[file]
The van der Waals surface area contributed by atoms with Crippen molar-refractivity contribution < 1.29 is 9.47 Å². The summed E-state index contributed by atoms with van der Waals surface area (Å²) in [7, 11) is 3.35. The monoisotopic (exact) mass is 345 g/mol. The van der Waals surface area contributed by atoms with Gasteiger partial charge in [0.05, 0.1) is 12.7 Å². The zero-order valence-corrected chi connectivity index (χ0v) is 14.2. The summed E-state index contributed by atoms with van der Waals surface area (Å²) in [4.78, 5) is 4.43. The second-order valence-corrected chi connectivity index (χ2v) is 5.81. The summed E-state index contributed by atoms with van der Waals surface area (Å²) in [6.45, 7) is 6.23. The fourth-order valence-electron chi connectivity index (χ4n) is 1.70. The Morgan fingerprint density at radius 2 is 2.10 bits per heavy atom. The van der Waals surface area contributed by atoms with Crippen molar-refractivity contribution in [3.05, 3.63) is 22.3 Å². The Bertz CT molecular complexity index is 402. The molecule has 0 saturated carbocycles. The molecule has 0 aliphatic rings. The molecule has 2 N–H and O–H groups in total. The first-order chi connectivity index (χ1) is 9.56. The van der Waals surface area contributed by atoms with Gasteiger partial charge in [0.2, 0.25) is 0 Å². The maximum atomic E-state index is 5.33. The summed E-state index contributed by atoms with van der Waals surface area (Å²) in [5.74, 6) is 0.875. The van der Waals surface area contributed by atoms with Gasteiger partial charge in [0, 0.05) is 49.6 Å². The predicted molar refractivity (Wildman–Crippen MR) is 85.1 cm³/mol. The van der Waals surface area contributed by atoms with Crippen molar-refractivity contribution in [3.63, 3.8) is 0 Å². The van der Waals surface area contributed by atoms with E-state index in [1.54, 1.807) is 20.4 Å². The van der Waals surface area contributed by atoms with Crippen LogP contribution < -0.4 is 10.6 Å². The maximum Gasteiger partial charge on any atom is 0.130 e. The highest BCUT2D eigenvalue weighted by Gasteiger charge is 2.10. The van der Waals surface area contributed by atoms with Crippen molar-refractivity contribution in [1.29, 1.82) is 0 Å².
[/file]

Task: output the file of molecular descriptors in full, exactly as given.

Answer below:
The van der Waals surface area contributed by atoms with Crippen molar-refractivity contribution < 1.29 is 9.47 Å². The summed E-state index contributed by atoms with van der Waals surface area (Å²) in [7, 11) is 3.35. The monoisotopic (exact) mass is 345 g/mol. The van der Waals surface area contributed by atoms with Gasteiger partial charge in [0.05, 0.1) is 12.7 Å². The zero-order valence-corrected chi connectivity index (χ0v) is 14.2. The summed E-state index contributed by atoms with van der Waals surface area (Å²) in [4.78, 5) is 4.43. The second-order valence-corrected chi connectivity index (χ2v) is 5.81. The summed E-state index contributed by atoms with van der Waals surface area (Å²) in [6.45, 7) is 6.23. The fourth-order valence-electron chi connectivity index (χ4n) is 1.70. The Morgan fingerprint density at radius 2 is 2.10 bits per heavy atom. The van der Waals surface area contributed by atoms with Crippen molar-refractivity contribution in [3.05, 3.63) is 22.3 Å². The Bertz CT molecular complexity index is 402. The molecule has 0 saturated carbocycles. The molecule has 0 aliphatic rings. The molecule has 2 N–H and O–H groups in total. The first-order chi connectivity index (χ1) is 9.56. The van der Waals surface area contributed by atoms with Gasteiger partial charge in [0.2, 0.25) is 0 Å². The maximum atomic E-state index is 5.33. The summed E-state index contributed by atoms with van der Waals surface area (Å²) in [5.74, 6) is 0.875. The van der Waals surface area contributed by atoms with Gasteiger partial charge in [0, 0.05) is 49.6 Å². The predicted molar refractivity (Wildman–Crippen MR) is 85.1 cm³/mol. The van der Waals surface area contributed by atoms with Crippen molar-refractivity contribution in [3.63, 3.8) is 0 Å². The van der Waals surface area contributed by atoms with E-state index in [1.54, 1.807) is 20.4 Å². The van der Waals surface area contributed by atoms with Crippen LogP contribution < -0.4 is 10.6 Å². The maximum Gasteiger partial charge on any atom is 0.130 e. The highest BCUT2D eigenvalue weighted by Gasteiger charge is 2.10. The van der Waals surface area contributed by atoms with Crippen molar-refractivity contribution in [1.29, 1.82) is 0 Å².